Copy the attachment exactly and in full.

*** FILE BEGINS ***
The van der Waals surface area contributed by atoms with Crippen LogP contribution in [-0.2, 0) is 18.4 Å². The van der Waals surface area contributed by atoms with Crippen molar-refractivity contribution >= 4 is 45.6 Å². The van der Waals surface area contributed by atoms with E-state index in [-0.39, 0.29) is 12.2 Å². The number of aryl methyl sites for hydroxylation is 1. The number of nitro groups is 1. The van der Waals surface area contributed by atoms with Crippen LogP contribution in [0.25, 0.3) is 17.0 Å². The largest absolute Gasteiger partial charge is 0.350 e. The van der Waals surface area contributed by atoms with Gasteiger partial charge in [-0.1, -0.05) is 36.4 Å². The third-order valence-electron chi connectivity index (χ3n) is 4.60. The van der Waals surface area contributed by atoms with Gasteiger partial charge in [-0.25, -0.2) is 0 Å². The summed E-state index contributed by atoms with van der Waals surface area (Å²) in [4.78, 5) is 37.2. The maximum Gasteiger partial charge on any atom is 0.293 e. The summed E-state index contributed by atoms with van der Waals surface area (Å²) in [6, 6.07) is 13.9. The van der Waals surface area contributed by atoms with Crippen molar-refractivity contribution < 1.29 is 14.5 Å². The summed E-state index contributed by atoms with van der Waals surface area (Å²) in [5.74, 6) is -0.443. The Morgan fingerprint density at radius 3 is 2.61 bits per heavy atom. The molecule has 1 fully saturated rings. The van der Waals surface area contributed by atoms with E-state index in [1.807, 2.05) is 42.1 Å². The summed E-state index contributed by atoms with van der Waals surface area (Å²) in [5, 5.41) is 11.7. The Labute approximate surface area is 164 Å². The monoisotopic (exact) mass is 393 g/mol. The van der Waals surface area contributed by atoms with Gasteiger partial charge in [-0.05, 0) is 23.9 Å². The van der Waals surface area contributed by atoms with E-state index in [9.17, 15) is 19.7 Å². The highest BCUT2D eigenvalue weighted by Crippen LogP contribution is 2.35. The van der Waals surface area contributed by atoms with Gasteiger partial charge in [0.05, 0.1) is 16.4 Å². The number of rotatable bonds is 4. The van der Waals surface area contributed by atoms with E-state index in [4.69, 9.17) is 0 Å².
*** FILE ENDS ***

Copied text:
The van der Waals surface area contributed by atoms with Crippen LogP contribution in [-0.2, 0) is 18.4 Å². The van der Waals surface area contributed by atoms with Crippen molar-refractivity contribution >= 4 is 45.6 Å². The van der Waals surface area contributed by atoms with E-state index in [-0.39, 0.29) is 12.2 Å². The number of aryl methyl sites for hydroxylation is 1. The number of nitro groups is 1. The van der Waals surface area contributed by atoms with Crippen LogP contribution in [0.25, 0.3) is 17.0 Å². The largest absolute Gasteiger partial charge is 0.350 e. The van der Waals surface area contributed by atoms with Gasteiger partial charge in [-0.1, -0.05) is 36.4 Å². The third-order valence-electron chi connectivity index (χ3n) is 4.60. The van der Waals surface area contributed by atoms with Gasteiger partial charge in [-0.25, -0.2) is 0 Å². The summed E-state index contributed by atoms with van der Waals surface area (Å²) in [4.78, 5) is 37.2. The maximum Gasteiger partial charge on any atom is 0.293 e. The summed E-state index contributed by atoms with van der Waals surface area (Å²) in [6, 6.07) is 13.9. The van der Waals surface area contributed by atoms with Crippen molar-refractivity contribution < 1.29 is 14.5 Å². The summed E-state index contributed by atoms with van der Waals surface area (Å²) in [5.74, 6) is -0.443. The Morgan fingerprint density at radius 3 is 2.61 bits per heavy atom. The molecule has 1 fully saturated rings. The van der Waals surface area contributed by atoms with E-state index in [1.807, 2.05) is 42.1 Å². The summed E-state index contributed by atoms with van der Waals surface area (Å²) in [5, 5.41) is 11.7. The Labute approximate surface area is 164 Å². The monoisotopic (exact) mass is 393 g/mol. The van der Waals surface area contributed by atoms with Gasteiger partial charge in [-0.05, 0) is 23.9 Å². The van der Waals surface area contributed by atoms with E-state index in [9.17, 15) is 19.7 Å². The highest BCUT2D eigenvalue weighted by Crippen LogP contribution is 2.35. The van der Waals surface area contributed by atoms with Gasteiger partial charge in [0.05, 0.1) is 16.4 Å². The number of rotatable bonds is 4. The van der Waals surface area contributed by atoms with E-state index in [4.69, 9.17) is 0 Å².